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Re: It's hard to believe that such a 'safe' operating system should need...

  • Subject: Re: It's hard to believe that such a 'safe' operating system should need...
  • From: Roy Schestowitz <newsgroups@xxxxxxxxxxxxxxx>
  • Date: Sat, 07 Jan 2006 15:58:49 +0000
  • Followup-to: 24hoursupport.helpdesk,alt.os.windows-xp,comp.os.linux.advocacy
  • Newsgroups: 24hoursupport.helpdesk, alt.os.windows-xp, comp.os.linux.advocacy
  • Organization: schestowitz.com / MCC / Manchester University
  • References: <b3c9135b4be24cfa803522f11ccf9d07@you.folded-up-tormented-hunchback.org> <98adnbvIpeSrWyLenZ2dnUVZ_sCdnZ2d@comcast.com>
  • Reply-to: newsgroups@xxxxxxxxxxxxxxx
  • User-agent: KNode/0.7.2
__/ [Rob Hughes] on Saturday 07 January 2006 13:46 \__

> Chris Gunn wrote:
> <snip marketing drivel>
>> SUSE Firewall
>> The integrated SUSE Firewall protects your system from network intruders.
>> It installs and activates automatically, ensuring that your system is
>> always secure. It also uses Network Address Translation (NAT) for
>> masquerading and port-forwarding security techniques.
> This is for protection against all the windows zombie machines that got
> pwned because the owner actually believed someone would send them an email
> with "I love you" (or whatever the flavor this week is) in the title.
> Beyond that, think "internet connection sharing". It is, after all, common
> to share a broadband connection between several computers now.

It is also useful for preventing brute-force attacks which attempt to exploit
poor password choices on sensitive ports.

>> AntiVir
>> AntiVir is the virus protection for your standalone computer, peer-to-peer
>> networks or your individual workstations in the network. It checks, on the
>> fly, every data operation and allows manual searches for scanning
>> individual files or mapped drives. It also provides on-access scanning of
>> file shares by all standard virus scanners.
> Not too many linux viruses out there, but handy for finding all the
> infected windows machines on the network. It's also useful for the clueless
> ones that think running as root all the time is a good idea.

There is a certain expectancy among formar Windows users that AV software
should be a necessity. Some morons actually pay for AV applications for Palm
O/S. If you tell the prospective customer that no virus checker or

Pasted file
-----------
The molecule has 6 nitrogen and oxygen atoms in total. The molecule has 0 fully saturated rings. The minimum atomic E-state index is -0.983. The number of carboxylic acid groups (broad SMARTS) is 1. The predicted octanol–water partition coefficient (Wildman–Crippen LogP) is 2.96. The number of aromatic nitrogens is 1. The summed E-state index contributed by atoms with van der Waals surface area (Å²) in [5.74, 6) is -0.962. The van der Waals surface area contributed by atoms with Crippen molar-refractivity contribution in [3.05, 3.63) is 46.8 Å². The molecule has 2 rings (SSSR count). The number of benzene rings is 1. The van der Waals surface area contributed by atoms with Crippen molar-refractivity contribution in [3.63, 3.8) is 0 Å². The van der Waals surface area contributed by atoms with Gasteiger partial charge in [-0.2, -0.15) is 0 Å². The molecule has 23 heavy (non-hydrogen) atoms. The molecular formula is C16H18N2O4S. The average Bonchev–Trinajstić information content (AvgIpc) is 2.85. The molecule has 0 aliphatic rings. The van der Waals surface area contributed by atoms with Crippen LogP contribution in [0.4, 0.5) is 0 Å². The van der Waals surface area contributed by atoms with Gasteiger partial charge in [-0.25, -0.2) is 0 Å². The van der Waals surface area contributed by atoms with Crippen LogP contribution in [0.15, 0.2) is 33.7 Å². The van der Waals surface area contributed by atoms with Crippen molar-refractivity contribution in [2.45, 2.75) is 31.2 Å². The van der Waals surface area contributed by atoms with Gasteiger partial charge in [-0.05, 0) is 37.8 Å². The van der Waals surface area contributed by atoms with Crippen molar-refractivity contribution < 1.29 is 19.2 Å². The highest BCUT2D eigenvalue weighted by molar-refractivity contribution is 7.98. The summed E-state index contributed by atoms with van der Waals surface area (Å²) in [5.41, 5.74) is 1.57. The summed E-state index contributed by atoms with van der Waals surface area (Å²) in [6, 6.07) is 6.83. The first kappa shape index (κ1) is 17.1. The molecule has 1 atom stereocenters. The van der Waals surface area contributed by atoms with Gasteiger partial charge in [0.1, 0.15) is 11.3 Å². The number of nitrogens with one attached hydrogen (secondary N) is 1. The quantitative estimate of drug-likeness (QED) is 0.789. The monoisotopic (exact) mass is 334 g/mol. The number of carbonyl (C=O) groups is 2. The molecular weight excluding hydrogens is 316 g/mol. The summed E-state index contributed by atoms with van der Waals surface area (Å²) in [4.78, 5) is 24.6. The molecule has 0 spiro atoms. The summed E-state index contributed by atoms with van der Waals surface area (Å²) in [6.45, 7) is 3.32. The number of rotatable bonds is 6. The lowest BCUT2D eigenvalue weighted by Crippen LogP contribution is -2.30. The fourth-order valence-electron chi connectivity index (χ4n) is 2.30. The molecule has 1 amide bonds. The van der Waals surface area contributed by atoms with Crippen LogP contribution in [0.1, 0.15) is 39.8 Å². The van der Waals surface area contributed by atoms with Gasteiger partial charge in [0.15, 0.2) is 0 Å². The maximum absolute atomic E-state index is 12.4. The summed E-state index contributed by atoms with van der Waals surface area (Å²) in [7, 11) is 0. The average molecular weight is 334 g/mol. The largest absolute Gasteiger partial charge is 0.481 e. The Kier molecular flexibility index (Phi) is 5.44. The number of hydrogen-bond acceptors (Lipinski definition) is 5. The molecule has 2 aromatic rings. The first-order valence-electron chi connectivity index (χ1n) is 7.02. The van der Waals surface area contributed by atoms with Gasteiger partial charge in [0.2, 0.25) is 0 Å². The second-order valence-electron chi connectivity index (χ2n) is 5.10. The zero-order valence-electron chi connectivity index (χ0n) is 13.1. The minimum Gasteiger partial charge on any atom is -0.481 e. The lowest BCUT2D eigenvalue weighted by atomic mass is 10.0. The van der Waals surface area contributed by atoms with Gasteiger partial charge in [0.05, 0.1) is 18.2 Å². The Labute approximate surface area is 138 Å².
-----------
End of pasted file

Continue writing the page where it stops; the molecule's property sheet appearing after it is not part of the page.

protection is in tact, it would seem adverse to logic, at least to them. It
can become a deterrent.

>> SpamAssassin
>> SpamAssassin is an intelligent e-mail filter that identifies spam. It uses
>> a diverse range of tests to identify unsolicited bulk e-mail; these tests
>> are applied to e-mail headers and content to classify e-mail using
>> advanced statistical methods. In addition, SpamAssassin has a modular
>> architecture that allows other technologies to be quickly wielded against
>> spam and is designed for easy integration into virtually any e-mail
>> system.
> Definitely for filtering spam from pwned windows boxes. I mean, I already
> have all the mutual funds, stocks, viagra, low interest mortgages, etc.,
> that I'll ever need. And a short review of any security site will show that
> many of the trojan writers are now working for various criminal gangs,
> selling access to networks of windows zombies running on broadband
> connections for use in spam, DDoS, etc.

SpamAssassin is no protection from O/S-specific attacks. It is also unrelated
to vulnerabilities. Spam usually comes from infected Windows machines, which
give brute-force to the mass mailer.

>> Novell AppArmor
>> Novell AppArmor, powered by Immunix, is an effective and easy-to-use Linux
>> application security system that protects your Linux operating system and
>> applications from the effects of attacks, viruses and malicious
>> applications. AppArmor is not a firewall or a virus-detection application;
>> it is a complete intrusion-prevention system. The special version of
>> AppArmor included in SUSE Linux 10.0 provides a valuable preview of
>> AppArmor features.
> Again, all systems on the net get attacked. It's nice to know when you're
> being attacked. IPS is a newish technology for stopping attacks at the
> network level, before they have a chance to do any damage. Windows users
> should be especially excited about this, but it's also useful for
> preventing attacks against linux/unix boxes admin'ed by lazy administrators
> that don't keep up with patches.


>> How on earth can the shameless linux loonies keep a straight face when
>> they say none of the above is need and Windows users lie and make things
>> up.
> Where does it say any of this is required? It's included for those that
> want it. Linux and BSD are the only two OSes I'll allow to connect directly
> to the net without a firewall. I also don't use any anti-virus scanners in
> "on access" mode on any of my linux boxes. I do use one to scan files I get
> that look funky, and when it doesn't trigger, I forward it to the vendor.
> <snip brainless insult>

I should have read the OP's final words before replying to this. I now regret

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